George & William Keck: Sibling architects who saw the future – Curbed

Chicago’s William and George Fred Keck, sibling architect who spent many years understanding of their workplace in the Michigan-Ohio Constructing in Chicago’s Loop, have been greatest recognized at visionaries. They boldly pushed fashionable design way back to the 1930s, when most owners didn’t dream past cookie-cutter Colonials.

Whereas a few of their designs boldly aimed for the future—one demonstration house featured each a automobile storage and airplane hanger—they have been far more sensible than a few of their plans counsel. As William, the youngest, once told an interviewer, "There's nothing mistaken with historical past and taking the better of it and making use of it to the future." Engineers at coronary heart, they constructed properties with options, not stereotypes, in thoughts.

“No clever particular person would construct in the conventional method in the present day,” George Fred Keck advised The Architectural Discussion board in 1941. “It's only the badly skilled architect who harps on conventional in any respect.”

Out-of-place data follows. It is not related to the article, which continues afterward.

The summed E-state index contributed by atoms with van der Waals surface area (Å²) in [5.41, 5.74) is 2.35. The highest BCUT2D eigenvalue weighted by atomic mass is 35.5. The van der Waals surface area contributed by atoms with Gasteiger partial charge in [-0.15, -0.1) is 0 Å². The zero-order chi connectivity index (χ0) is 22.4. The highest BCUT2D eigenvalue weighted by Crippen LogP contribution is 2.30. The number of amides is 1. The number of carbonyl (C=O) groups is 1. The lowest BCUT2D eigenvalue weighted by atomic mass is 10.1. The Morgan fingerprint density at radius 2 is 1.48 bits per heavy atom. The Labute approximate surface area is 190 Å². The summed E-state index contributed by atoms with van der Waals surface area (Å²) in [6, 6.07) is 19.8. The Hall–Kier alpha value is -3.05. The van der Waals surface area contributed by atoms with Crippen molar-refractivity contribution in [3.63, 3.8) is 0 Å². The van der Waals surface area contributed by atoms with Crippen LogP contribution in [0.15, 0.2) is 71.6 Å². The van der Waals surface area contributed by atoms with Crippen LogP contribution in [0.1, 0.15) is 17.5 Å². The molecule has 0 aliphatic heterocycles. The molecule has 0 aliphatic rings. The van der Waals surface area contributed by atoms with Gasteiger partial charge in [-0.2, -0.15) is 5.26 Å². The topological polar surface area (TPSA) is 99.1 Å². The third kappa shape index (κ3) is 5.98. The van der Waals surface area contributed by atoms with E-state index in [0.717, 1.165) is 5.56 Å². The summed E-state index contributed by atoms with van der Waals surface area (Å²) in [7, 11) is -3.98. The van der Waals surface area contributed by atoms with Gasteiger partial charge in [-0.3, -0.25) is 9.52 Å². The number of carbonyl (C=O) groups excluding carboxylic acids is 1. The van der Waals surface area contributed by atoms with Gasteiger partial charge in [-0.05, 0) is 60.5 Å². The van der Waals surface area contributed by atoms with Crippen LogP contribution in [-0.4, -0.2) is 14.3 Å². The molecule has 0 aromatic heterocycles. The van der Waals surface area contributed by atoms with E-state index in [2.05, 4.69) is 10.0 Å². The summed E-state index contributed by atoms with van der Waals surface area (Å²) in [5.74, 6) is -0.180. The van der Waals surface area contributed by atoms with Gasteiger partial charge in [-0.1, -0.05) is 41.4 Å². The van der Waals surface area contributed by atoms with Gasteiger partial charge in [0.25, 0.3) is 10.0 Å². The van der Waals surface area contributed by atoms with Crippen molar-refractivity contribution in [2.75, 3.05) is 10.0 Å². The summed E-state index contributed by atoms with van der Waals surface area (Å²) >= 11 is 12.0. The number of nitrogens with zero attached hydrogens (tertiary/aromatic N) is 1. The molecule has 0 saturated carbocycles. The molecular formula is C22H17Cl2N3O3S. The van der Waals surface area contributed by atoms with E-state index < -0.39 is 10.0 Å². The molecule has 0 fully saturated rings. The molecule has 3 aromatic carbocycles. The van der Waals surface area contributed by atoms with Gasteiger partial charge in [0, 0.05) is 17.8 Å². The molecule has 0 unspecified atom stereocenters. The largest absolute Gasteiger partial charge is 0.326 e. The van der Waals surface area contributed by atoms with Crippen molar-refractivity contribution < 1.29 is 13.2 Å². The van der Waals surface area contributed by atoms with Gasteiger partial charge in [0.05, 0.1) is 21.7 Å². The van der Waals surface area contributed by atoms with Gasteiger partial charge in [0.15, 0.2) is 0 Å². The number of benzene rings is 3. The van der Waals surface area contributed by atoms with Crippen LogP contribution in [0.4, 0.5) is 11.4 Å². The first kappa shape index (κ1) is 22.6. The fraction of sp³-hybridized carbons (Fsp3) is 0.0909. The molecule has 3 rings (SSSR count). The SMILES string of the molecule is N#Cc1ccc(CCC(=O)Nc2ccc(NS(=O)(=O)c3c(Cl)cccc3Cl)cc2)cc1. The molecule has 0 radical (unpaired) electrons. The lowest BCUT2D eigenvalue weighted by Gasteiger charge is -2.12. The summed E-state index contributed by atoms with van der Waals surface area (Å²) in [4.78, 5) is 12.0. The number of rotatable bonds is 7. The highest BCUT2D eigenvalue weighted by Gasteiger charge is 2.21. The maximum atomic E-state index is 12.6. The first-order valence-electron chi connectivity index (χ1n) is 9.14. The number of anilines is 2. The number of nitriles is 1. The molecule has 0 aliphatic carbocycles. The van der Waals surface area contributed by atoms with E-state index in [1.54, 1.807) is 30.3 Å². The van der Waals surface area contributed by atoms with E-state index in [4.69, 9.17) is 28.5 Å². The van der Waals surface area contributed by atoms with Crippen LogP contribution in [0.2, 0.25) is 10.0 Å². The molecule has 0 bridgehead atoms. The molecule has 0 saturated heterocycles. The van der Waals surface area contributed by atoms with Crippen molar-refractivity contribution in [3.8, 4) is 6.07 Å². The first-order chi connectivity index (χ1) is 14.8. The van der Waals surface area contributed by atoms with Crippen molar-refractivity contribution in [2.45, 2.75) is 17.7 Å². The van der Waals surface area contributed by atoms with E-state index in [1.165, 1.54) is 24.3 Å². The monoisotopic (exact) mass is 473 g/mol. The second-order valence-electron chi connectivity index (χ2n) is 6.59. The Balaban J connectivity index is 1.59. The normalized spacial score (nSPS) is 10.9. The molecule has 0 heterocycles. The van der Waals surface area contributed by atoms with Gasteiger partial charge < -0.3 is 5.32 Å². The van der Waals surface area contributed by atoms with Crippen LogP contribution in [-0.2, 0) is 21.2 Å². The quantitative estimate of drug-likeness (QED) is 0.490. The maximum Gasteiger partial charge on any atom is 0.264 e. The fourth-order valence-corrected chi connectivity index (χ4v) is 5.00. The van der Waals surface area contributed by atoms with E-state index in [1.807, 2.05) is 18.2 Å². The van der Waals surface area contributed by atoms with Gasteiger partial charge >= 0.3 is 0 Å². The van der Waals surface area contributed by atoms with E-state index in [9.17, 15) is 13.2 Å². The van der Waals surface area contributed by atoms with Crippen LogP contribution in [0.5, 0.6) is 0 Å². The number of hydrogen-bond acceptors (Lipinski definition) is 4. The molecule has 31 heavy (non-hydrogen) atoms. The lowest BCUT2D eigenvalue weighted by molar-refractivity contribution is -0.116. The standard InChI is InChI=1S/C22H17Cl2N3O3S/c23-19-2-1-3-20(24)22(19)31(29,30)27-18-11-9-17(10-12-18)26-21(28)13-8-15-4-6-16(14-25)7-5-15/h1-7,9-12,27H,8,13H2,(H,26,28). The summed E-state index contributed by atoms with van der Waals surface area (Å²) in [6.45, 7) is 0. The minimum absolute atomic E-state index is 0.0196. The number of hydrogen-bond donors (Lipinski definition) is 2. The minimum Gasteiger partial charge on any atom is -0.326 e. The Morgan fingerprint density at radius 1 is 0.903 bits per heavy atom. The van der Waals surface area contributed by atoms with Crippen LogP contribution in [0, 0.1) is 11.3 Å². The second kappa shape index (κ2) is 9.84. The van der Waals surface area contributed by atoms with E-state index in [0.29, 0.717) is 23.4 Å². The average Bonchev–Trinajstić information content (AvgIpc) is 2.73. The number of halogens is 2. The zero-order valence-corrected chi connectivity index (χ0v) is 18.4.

Throughout a profession that spanned many years, throughout which the siblings completed greater than 800 tasks and have become two of Chicagoland’s busiest fashionable architects, they nonetheless sweated the small particulars. Certainly one of their bigger works, a 16-story public housing undertaking in Chicago known as Prairie Avenue Courts, even utilized shadow research to ensure the shade fell on the car parking zone slightly than the neighboring row homes.


The Keck brothers, two of 5 boys, have been born and raised in the small southeastern Wisconsin metropolis of Watertown. The eldest, George Fred (named after his father, Fred George) turned obsessive about constructing early, impressed by the household’s roots in the furnishings trade. In highschool, he constructed a whole sailboat with out contemplating how he would take away it from the woodshop (he was pressured to come out a store window).

After learning engineering and structure, George Fred spent a number of temporary years working in New York Metropolis earlier than returning to Chicago and opening his personal agency in 1926. His 1929 design for the Miralago Night time Membership in Wilmette, Illinois, which featured a easy white exterior, was certainly one of Chicagoland’s early modernist designs. William would be part of 5 years later, ultimately changing into the second half of the movie Keck & Keck, the place he labored till his passing.